The organic sharing helped in two ways: 1) you see what content would potentially work in engaging even more of your audience and 2) you already cover one step of the funnel without having to pay, meaning you don’t have to pay to promote the blog post – just the whitepaper.
But perhaps, you take it even one step further. Rather than pay to promote the whitepaper, if you already had lead information from the initial engagement with the blog post, you can re-target via email or other methods that may not cost ad spend.
This may seem to go against what people say about putting ad spend toward more qualified or warmer leads. Just because you give more attention to a particular lead level, doesn’t mean you necessarily have to pay to do it.
Because we all know…
You may find that email retargeting works better than social retargeting when moving more qualified people through the funnel. Every business is different.
Either way, you engage in the initial assessment with organic — and then if you decide to use paid methods, remarket by doing the following: 1) choosing the most engaged content and 2) choosing the most engaged audience.
4) Using paid & organic for different offers
Maybe you want to use organic tactics to gather “vanity metrics” like shares, comments, and likes – and use paid tactics to get those metrics that are more closely tied to your bottom line. Luckily, platforms like Facebook can be great for direct response as well if the offer is low-threat like a blog post as opposed to an offer to buy a product.
There’s a place for both paid and organic efforts to drive results and it may be with different offers.
An offer varies from content topic…We may find that “marketing” is a topic of interest to our audience, but an offer to read a marketing blog post is going to perform differently than an offer to sign-up for your amazing marketing platform. Another example: an offer requesting name, email and phone number in exchange for a lead magnet is going to perform differently than an offer requesting just email to receive the same
Sometimes it might be as simple as rephrasing copy so your offer is less threatening while still providing the same piece of content. Other times, it may be the way the content is presented. You can try organic posts on various channels with various offers like blog post vs. ebook vs. direct promotion of your product to see what resonates with that particular audience – and then promote an offer that gets the most engagement.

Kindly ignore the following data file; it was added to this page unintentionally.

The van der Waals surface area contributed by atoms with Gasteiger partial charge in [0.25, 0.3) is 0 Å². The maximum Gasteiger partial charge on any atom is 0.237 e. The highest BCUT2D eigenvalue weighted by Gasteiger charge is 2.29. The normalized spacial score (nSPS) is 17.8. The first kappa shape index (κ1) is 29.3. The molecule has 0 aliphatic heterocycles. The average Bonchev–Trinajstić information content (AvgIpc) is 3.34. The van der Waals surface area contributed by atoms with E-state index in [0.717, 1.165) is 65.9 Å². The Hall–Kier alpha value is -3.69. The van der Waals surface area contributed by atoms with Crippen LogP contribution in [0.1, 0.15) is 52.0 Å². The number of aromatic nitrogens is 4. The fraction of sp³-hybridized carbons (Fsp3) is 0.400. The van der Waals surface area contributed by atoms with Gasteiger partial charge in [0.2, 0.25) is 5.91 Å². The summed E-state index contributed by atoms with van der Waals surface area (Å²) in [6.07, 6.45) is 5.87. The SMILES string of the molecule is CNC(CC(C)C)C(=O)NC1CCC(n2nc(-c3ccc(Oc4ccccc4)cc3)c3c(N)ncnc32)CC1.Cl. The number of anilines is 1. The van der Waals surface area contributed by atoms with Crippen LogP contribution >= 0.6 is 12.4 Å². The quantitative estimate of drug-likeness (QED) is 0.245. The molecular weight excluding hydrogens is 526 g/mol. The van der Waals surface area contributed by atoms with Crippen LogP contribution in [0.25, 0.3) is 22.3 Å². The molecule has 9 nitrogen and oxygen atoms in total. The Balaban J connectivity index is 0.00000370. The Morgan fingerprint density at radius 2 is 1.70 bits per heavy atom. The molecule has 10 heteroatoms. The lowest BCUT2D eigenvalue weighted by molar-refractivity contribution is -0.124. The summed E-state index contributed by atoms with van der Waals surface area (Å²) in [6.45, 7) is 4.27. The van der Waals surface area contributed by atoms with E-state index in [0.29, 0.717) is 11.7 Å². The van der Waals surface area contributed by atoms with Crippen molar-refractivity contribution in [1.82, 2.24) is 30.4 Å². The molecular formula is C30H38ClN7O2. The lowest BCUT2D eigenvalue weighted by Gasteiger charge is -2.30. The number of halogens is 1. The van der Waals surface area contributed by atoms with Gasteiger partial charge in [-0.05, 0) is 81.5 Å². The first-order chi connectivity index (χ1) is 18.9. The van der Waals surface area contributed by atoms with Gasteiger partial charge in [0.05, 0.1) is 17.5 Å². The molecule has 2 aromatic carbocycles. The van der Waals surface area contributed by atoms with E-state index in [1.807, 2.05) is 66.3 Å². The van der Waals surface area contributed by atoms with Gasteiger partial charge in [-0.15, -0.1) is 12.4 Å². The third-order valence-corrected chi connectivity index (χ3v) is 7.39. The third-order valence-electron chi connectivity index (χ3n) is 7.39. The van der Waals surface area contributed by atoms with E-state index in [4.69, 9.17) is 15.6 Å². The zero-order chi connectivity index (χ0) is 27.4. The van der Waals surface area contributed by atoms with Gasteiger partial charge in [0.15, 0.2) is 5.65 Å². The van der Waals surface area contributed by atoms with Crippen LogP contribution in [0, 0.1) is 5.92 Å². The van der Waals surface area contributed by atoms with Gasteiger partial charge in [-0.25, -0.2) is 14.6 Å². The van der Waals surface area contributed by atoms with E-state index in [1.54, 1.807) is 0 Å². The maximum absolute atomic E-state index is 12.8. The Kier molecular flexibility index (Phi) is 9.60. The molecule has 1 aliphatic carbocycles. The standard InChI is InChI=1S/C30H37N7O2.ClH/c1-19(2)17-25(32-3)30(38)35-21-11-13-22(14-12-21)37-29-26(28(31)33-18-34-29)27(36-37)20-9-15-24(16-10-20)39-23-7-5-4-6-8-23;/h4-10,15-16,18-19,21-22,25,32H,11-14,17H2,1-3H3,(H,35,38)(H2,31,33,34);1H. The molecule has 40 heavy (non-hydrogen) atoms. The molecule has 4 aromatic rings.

So, now we’re not talking about putting the ad spend toward a particular platform or audience, so much as we’re talking about putting ad spend toward a particular offer. Some offers may do perfectly well organically, while others may need to have ad spend to get the same results.
If I have an offer for a blog post that drives traffic and an offer to pay to join an Academy course, it may seem like the ad spend should go toward the second as it directly ties into dollars being made. But, if people are reluctant to engage, because it’s too much of a request before they’re ready, you’re wasting ad spend on that offer. Keep in mind how your audience engages on a platform and the mindset they may be in. It might make more sense to put ad spend toward that blog post that drives traffic to your website instead.
5) Optimize for the path to purchase
So, we mentioned that not all people on social are necessarily top of funnel. In fact, they may have been to your website before and are perfect for retargeting. But as we mentioned before, you’re on a budget and need to know how you can utilize organic and paid together in the most cost effective way.
If you have trouble getting people into the funnel period, you might focus on paying more at the top of the funnel. If you have trouble nurturing leads and keeping them engaged, you might put more money toward the middle of the funnel. If you’re on a limited budget, the key is to find your weakness or leak in the funnel — and then focus your efforts and spend there.
When we think of our goals, it’s easy to go straight to conversions or making money – but we have to remember that the top of funnel or your pipeline should continue to be engaged, so you have a steady flow of leads (and therefore, sales) coming in. That’s where paying, like we previously stated, for that initial brand awareness may be important.
Not every lead is considered equal. If you find a particular channel or persona is more likely to convert, you want to invest in those leads a little more with paid ads – and maybe leave the organic methods for those that just have a passing interest (just on the off chance that they might eventually have more of an interest or need).
There may be an assumption that your funnel is a particular length, but beware of making assumptions. For instance, at KlientBoost, we find that those people who read our blog posts often are ready to utilize our service without needing to engage with further lead magnets. If I just assumed our funnel was the same as everyone else’s, I might mistakenly put ad spend toward lead magnets.